RBI Sixth Bi-monthly Policy 2017-18 | Important Highlights

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RBI Sixth Bi-monthly Policy 2017-18

Reserve Bank of India (RBI) has announced its Sixth Bi-Monthly Monetary Policy Rates for 2017-18. The Sixth Bi-monthly policy has been released based on the assessment of the Monetary Policy Committee of the Reserve Bank of India (RBI). Monetary Policy Rates are crucial for the exam, especially banking awareness.

RBI Sixth Bi-Monthly Monetary Policy 2017-18: Highlights

  • Keep the policy repo rate under the liquidity adjustment facility (LAF) unchanged at 6.0 %.
  • The reverse repo rate under the LAF remains at 5.75 %.
  • The marginal standing facility (MSF) rate and the Bank Rate at 6.25 &.
  • The decision of the MPC is consistent with the neutral stance of monetary policy in consonance
  • Cash Reserve Ratio (CRR) remains unchanged at 4%.
  • As per RBI’s report, with the objective of achieving the medium-term target for consumer price index (CPI) inflation of 4 % within a band of +/- 2 (%) percent, while supporting growth

RBI Current Policy Rates & Reserve Ratios

Policy Repo Rate 6.00 %
Reverse Repo Rate 5.75 %
Marginal Standing Facility Rate (MSF) 6.25 %
Bank Rate 6.25 %
Cash Reserve Ratio (CRR) 4%
Statutory Liquidity Ratio (SLR) 19.5%

RBI Bi-monthly Policy Important Dates

Policy Statement Dates of Release
First Bi-monthly Monetary Policy Statement for 2017-18 6th April 2017
Second Bi-monthly Monetary Policy Statement for 2017-18 7th June 2017
Third Bi-monthly Monetary Policy Statement for 2017-18 2nd August 2017
Fourth Bi-monthly Monetary Policy Statement for 2017-18 4th October 2017
Fifth Bi-monthly Monetary Policy Statement for 2017-18 6th December 2017

RBI Monetary Policy

Monetary policy is how central banks manage the money supply to guide healthy economic growth. The money supply is credit, cash, checks, and money market mutual funds. The most important of these is credit, which includes loans, bonds, mortgages, and other agreements to repay.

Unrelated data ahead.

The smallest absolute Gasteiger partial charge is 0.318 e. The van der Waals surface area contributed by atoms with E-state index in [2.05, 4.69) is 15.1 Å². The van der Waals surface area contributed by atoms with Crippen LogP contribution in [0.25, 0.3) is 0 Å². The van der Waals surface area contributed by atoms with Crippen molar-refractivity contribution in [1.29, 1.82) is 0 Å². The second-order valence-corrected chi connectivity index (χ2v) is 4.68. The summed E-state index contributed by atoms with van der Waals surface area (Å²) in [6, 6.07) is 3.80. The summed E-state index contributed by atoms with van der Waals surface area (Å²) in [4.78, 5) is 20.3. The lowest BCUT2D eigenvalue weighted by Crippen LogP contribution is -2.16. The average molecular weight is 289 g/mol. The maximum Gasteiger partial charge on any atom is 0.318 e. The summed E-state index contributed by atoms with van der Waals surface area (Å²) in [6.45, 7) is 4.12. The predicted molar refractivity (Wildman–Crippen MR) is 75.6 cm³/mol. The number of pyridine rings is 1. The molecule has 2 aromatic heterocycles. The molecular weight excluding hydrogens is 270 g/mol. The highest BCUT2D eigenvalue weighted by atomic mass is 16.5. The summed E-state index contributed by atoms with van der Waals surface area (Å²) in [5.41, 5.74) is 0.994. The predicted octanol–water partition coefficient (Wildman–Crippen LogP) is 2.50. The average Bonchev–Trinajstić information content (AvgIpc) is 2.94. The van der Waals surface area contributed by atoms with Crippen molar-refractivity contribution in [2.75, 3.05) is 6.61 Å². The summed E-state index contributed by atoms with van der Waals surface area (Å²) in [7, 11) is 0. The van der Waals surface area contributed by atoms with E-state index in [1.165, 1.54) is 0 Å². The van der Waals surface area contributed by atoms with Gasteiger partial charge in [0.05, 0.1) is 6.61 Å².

Objectives of Monetary Policy – The primary objective of central banks is to manage inflation. The second is to reduce unemployment once inflation has been controlled.

RBI Policy Rates & Reserve Ratios

  • Repo Rate – It is the rate at which RBI lends money to commercial banks in the event of any shortfall of funds. It is the rate of interest which RBI implements on the short-term loans, i.e., from a period ranging from 2 days to 3 months (90 Days). It is used by monetary authorities to control inflation. A reduction in the repo rate helps banks get money at a cheaper rate and vice versa.
  • Reverse Repo Rate – It is the rate at which the RBI borrows money from commercial banks. Banks are always happy to lend money to the RBI since their money is in safe hands with a good interest. An increase in reverse repo rate can prompt banks to park more funds with the RBI to earn higher returns on idle cash. It is also a tool which can be used by the RBI to drain excess money out of the banking system.
  • Marginal Standing Facility (MSF): A facility under which scheduled commercial banks can borrow additional amount of overnight money from the Reserve Bank by dipping into their SLR portfolio up to a limit (currently two percent of their net demand and time liabilities deposits) at a penal rate of interest (currently 100 basis points above the repo rate). This provides a safety valve against unanticipated liquidity shocks to the banking system. MSF rate and reverse repo rate determine the corridor for the daily movement in short-term money market interest rates.
  • Bank Rate: Bank rate is the rate of interest implemented by RBI when it lends money to a public sector bank on a long-term basis, i.e. from a period ranging from 90 days to 1 year. Under this definition, Bank Rate and Repo Rate seem to be similar terms because both are the interest rates at which RBI lends money to banks.
  • Cash Reserve Ratio (CRR): It is the amount of funds that the banks have to keep with the RBI. Current CRR is 4%.
  • For example – When a bank’s deposits increase by Rs100, and if the cash reserve ratio is 4%, the banks will have to hold additional Rs 4 with RBI and Bank will be able to use only Rs 96 for investments and lending / credit purpose. Therefore, higher the ratio (i.e. CRR), the lower is the amount that banks will be able to use for lending and investment.
  • Statutory Liquidity Ratio (SLR): It indicates the minimum percentage of deposits that the bank has to maintain in form of gold, cash or other approved securities.

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